Here at The Sports Fan Journal, we hope to evolve and deliver something not found in any other corner of this here internet. We bring you Mark Trible and Dillon Friday's NFL Countdown project. A fan from each NFL team will be featured as we anxiously await the season's kickoff.
Someone needs to tell the fans' stories. What better place than their trusty Journal?
Without further ado, meet St. Louis Rams fan Jack Walker.
Fanhood, at its most essential form, is both an exercise in and display of devotion. It’s a dedication that’s unlike any other in life and, in many cases, the longest commitment of your life. It’s there before your wife and present before your children as well. It’s there while you’re in grammar school and can exist well into your retirement. And, in many cases, it follows you into your grave – while occasionally feeling as if it’s prematurely driving you towards it.
This could summarize the relationship Jack Walker has with the St. Louis Rams, a franchise that takes perhaps more patience than any other to co-exist with. Since he adopted the team when it arrived on the banks of the Mississippi River in 1995, he’s ridden through the paces with them, and quite the ride it’s been.
For Walker, pro football has been a passion play that was taken to the next level when the Rams arrived.
“We grew up in a time where it was weird for fans in St. Louis,” Walker explains. “The (now-Arizona) Cardinals had moved, and we didn’t have a football team. So a lot of people found their teams to root for from who were popular at the time.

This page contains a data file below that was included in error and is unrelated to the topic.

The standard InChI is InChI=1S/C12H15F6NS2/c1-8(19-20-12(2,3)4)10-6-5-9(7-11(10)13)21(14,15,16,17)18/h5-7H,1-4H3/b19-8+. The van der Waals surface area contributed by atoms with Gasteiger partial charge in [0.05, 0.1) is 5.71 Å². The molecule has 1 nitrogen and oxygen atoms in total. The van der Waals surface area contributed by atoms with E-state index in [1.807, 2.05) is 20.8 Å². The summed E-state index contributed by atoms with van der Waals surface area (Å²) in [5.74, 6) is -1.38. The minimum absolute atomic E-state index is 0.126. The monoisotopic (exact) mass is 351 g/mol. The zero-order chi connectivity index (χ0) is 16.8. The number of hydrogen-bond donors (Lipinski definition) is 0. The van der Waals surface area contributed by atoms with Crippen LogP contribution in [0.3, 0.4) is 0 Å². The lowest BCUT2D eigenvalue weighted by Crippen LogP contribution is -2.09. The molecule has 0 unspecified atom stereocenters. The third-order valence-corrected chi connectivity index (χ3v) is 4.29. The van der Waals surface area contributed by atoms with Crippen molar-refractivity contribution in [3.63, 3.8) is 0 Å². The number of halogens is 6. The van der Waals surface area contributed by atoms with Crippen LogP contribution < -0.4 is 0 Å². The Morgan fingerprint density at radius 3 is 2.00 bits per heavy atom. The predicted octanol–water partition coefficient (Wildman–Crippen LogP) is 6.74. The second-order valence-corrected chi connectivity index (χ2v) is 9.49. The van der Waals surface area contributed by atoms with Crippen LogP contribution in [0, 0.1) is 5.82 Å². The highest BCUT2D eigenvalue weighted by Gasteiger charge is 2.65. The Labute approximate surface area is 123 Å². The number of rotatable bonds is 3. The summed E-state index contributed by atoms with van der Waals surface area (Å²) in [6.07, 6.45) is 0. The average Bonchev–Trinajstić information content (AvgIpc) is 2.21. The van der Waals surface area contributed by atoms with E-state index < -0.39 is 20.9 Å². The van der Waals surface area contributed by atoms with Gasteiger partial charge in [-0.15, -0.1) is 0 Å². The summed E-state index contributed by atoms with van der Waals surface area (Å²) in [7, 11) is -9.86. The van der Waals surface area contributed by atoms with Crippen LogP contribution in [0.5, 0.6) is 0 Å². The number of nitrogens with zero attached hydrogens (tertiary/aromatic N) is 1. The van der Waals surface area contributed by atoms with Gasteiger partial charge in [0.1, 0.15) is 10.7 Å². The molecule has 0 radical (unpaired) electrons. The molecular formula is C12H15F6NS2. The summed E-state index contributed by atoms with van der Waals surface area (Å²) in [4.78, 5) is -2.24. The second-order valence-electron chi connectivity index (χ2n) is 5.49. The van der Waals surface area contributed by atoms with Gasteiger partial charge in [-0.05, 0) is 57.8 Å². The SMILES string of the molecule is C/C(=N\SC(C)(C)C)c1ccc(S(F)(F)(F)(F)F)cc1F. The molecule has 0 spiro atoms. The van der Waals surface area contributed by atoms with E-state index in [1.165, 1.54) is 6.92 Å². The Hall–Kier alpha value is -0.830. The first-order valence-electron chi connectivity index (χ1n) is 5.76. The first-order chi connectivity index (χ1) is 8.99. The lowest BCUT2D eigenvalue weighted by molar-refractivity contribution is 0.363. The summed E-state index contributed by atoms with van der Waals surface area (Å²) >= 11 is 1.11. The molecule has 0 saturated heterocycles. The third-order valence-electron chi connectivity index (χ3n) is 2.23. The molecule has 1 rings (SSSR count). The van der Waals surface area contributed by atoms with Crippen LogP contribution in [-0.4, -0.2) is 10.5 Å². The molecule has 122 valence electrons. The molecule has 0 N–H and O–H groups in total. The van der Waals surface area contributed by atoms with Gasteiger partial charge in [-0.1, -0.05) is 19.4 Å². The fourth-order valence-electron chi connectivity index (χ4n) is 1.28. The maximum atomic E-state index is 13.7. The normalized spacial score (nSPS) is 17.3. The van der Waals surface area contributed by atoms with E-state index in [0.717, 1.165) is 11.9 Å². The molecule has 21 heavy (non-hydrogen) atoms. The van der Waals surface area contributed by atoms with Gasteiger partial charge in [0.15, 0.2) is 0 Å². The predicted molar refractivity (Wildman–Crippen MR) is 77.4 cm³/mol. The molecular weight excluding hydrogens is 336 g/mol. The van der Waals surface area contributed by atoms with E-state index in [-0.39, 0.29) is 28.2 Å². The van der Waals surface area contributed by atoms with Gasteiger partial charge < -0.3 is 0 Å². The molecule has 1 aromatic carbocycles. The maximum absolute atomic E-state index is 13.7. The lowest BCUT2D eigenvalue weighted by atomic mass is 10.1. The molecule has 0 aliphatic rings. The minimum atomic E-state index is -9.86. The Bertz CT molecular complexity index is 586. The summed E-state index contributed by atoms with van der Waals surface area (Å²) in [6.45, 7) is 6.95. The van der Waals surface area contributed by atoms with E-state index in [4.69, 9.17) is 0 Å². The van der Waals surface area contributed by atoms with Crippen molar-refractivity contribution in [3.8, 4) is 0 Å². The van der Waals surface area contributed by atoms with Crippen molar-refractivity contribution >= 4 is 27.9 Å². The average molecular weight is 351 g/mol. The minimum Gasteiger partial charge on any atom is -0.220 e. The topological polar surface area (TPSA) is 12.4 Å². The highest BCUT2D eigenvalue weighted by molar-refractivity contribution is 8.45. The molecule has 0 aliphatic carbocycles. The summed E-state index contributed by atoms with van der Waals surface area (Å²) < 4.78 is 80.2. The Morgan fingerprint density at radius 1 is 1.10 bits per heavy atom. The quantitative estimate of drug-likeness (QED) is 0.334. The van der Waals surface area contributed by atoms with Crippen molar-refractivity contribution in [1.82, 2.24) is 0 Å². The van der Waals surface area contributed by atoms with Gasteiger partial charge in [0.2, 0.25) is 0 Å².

“When the Rams showed up, everybody didn’t instantly adopt the Rams. I was so wholeheartedly excited for them that I took them in immediately. But even to this day, one of my best friends is a Bills fan and another is a 49ers fan.”
In that first season, he got a quick dose of what the heights of expectation can bring. Walker also learned the sobering reality that can set in instantly, something the Rams have specialized in over the past two decades.
After a 5-1 start, Todd Kinchen scored a touchdown. Then, Kinchen mocked Ken Norton Jr. by beating up the goalposts. It awoke the Niners, who went on to beat St. Louis. It sent the club on a downward spiral that year and ushered in the local famous statement of “same old sorry-ass Rams.” It also gave a preview of the lulls that would follow.
Yet, when Coach Dick Vermeil’s version of the team had one of the most remarkable reinventions in history during the 1999 season, Jack was at the heart of it all. St. Louis’s Super Bowl XXXIV victory was a high spot for the city and made the Rams a premier attraction and focal point for locals.
The “Greatest Show On Turf” run from 1999-2002 saw football rise to extreme levels of popularity in the traditional Cardinals baseball-crazed St. Louis area. It was short-lived. The team’s roster overturned, management decisions became muddled and the Rams sank to historically futile times starting in the mid-2000s.
After their final playoff appearance to date in 2006, the Rams embarked on one of the worst stretches in NFL history. From 2007 to 2009, St.Louis won six of 48 games, which soured the opinion of football in the city extremely. It was a time when the resolve of any fan would be tested. The skid has even seen devout fans, such as Walker, draw criticism for being tied to the club.
“I get mocked on the regular for being a Rams fan, even by St. Louisans,” he says. “It’s a practice in futility a bit to be a Rams fan. I jokingly say that the best day to be a Rams fan is the draft, because you’re 0-0, excited about the new guy you are going to get. And since they have been drafting high, you are getting a marquee name and people have a reason to get excited about the Rams.”